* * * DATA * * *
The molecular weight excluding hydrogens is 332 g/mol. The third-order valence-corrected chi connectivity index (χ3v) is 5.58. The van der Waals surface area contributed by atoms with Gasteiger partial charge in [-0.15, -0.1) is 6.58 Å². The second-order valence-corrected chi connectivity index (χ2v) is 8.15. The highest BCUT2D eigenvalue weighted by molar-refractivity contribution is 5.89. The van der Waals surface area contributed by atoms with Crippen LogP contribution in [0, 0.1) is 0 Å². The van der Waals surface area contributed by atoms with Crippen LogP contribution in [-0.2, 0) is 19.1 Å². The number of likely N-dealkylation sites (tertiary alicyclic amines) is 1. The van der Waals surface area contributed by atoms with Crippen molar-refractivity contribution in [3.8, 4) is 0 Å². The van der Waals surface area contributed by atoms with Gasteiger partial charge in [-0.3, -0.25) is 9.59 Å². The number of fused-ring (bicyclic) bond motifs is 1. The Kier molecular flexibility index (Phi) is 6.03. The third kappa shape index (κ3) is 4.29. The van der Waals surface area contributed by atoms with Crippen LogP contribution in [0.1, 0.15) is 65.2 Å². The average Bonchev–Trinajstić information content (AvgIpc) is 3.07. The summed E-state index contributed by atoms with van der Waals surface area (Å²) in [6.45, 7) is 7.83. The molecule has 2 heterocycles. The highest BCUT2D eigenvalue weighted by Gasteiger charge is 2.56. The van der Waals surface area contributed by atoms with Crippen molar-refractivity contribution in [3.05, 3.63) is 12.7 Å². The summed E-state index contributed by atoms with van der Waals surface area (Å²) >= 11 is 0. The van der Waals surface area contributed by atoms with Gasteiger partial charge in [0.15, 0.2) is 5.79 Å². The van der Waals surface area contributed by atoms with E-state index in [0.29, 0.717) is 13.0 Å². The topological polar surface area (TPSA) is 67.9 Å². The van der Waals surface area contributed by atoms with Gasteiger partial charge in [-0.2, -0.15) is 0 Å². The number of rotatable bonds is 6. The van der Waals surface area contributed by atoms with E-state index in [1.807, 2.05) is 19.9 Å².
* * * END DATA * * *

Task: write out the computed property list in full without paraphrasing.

The molecular weight excluding hydrogens is 332 g/mol. The third-order valence-corrected chi connectivity index (χ3v) is 5.58. The van der Waals surface area contributed by atoms with Gasteiger partial charge in [-0.15, -0.1) is 6.58 Å². The second-order valence-corrected chi connectivity index (χ2v) is 8.15. The highest BCUT2D eigenvalue weighted by molar-refractivity contribution is 5.89. The van der Waals surface area contributed by atoms with Crippen LogP contribution in [0, 0.1) is 0 Å². The van der Waals surface area contributed by atoms with Crippen LogP contribution in [-0.2, 0) is 19.1 Å². The number of likely N-dealkylation sites (tertiary alicyclic amines) is 1. The van der Waals surface area contributed by atoms with Crippen molar-refractivity contribution in [3.8, 4) is 0 Å². The van der Waals surface area contributed by atoms with Gasteiger partial charge in [-0.3, -0.25) is 9.59 Å². The number of fused-ring (bicyclic) bond motifs is 1. The Kier molecular flexibility index (Phi) is 6.03. The third kappa shape index (κ3) is 4.29. The van der Waals surface area contributed by atoms with Crippen LogP contribution in [0.1, 0.15) is 65.2 Å². The average Bonchev–Trinajstić information content (AvgIpc) is 3.07. The summed E-state index contributed by atoms with van der Waals surface area (Å²) in [6.45, 7) is 7.83. The molecule has 2 heterocycles. The highest BCUT2D eigenvalue weighted by Gasteiger charge is 2.56. The van der Waals surface area contributed by atoms with Crippen molar-refractivity contribution in [3.05, 3.63) is 12.7 Å². The summed E-state index contributed by atoms with van der Waals surface area (Å²) >= 11 is 0. The van der Waals surface area contributed by atoms with Gasteiger partial charge in [0.15, 0.2) is 5.79 Å². The van der Waals surface area contributed by atoms with E-state index in [0.29, 0.717) is 13.0 Å². The topological polar surface area (TPSA) is 67.9 Å². The van der Waals surface area contributed by atoms with Gasteiger partial charge in [-0.2, -0.15) is 0 Å². The number of rotatable bonds is 6. The van der Waals surface area contributed by atoms with E-state index in [1.807, 2.05) is 19.9 Å².